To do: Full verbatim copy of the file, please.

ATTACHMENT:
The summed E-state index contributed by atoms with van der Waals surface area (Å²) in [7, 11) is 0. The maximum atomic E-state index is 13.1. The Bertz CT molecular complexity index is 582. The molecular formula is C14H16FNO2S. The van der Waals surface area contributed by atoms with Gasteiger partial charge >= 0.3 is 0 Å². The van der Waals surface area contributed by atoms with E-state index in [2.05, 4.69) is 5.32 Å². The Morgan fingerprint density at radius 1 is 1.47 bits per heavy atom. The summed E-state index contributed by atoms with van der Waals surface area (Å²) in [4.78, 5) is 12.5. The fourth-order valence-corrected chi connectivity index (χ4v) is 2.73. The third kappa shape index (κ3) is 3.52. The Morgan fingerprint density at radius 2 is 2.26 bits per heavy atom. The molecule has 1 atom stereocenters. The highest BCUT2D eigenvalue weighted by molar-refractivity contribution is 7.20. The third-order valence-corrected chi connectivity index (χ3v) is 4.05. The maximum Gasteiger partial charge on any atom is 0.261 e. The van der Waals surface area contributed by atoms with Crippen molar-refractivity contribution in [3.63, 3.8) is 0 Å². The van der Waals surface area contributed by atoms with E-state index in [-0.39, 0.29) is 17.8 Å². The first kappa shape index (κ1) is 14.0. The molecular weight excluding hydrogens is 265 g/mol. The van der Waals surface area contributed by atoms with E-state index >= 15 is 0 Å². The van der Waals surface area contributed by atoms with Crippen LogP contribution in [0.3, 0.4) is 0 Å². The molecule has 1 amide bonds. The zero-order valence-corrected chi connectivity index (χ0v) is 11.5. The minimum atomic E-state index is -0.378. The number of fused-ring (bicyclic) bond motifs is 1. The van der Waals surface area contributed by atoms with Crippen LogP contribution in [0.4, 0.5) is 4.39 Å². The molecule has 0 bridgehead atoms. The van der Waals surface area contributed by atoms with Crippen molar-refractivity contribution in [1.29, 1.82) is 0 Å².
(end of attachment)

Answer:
The summed E-state index contributed by atoms with van der Waals surface area (Å²) in [7, 11) is 0. The maximum atomic E-state index is 13.1. The Bertz CT molecular complexity index is 582. The molecular formula is C14H16FNO2S. The van der Waals surface area contributed by atoms with Gasteiger partial charge >= 0.3 is 0 Å². The van der Waals surface area contributed by atoms with E-state index in [2.05, 4.69) is 5.32 Å². The Morgan fingerprint density at radius 1 is 1.47 bits per heavy atom. The summed E-state index contributed by atoms with van der Waals surface area (Å²) in [4.78, 5) is 12.5. The fourth-order valence-corrected chi connectivity index (χ4v) is 2.73. The third kappa shape index (κ3) is 3.52. The Morgan fingerprint density at radius 2 is 2.26 bits per heavy atom. The molecule has 1 atom stereocenters. The highest BCUT2D eigenvalue weighted by molar-refractivity contribution is 7.20. The third-order valence-corrected chi connectivity index (χ3v) is 4.05. The maximum Gasteiger partial charge on any atom is 0.261 e. The van der Waals surface area contributed by atoms with Crippen molar-refractivity contribution in [3.63, 3.8) is 0 Å². The van der Waals surface area contributed by atoms with E-state index in [-0.39, 0.29) is 17.8 Å². The first kappa shape index (κ1) is 14.0. The molecular weight excluding hydrogens is 265 g/mol. The van der Waals surface area contributed by atoms with E-state index >= 15 is 0 Å². The van der Waals surface area contributed by atoms with Crippen LogP contribution in [0.3, 0.4) is 0 Å². The molecule has 1 amide bonds. The zero-order valence-corrected chi connectivity index (χ0v) is 11.5. The minimum atomic E-state index is -0.378. The number of fused-ring (bicyclic) bond motifs is 1. The van der Waals surface area contributed by atoms with Crippen LogP contribution in [0.4, 0.5) is 4.39 Å². The molecule has 0 bridgehead atoms. The van der Waals surface area contributed by atoms with Crippen molar-refractivity contribution in [1.29, 1.82) is 0 Å².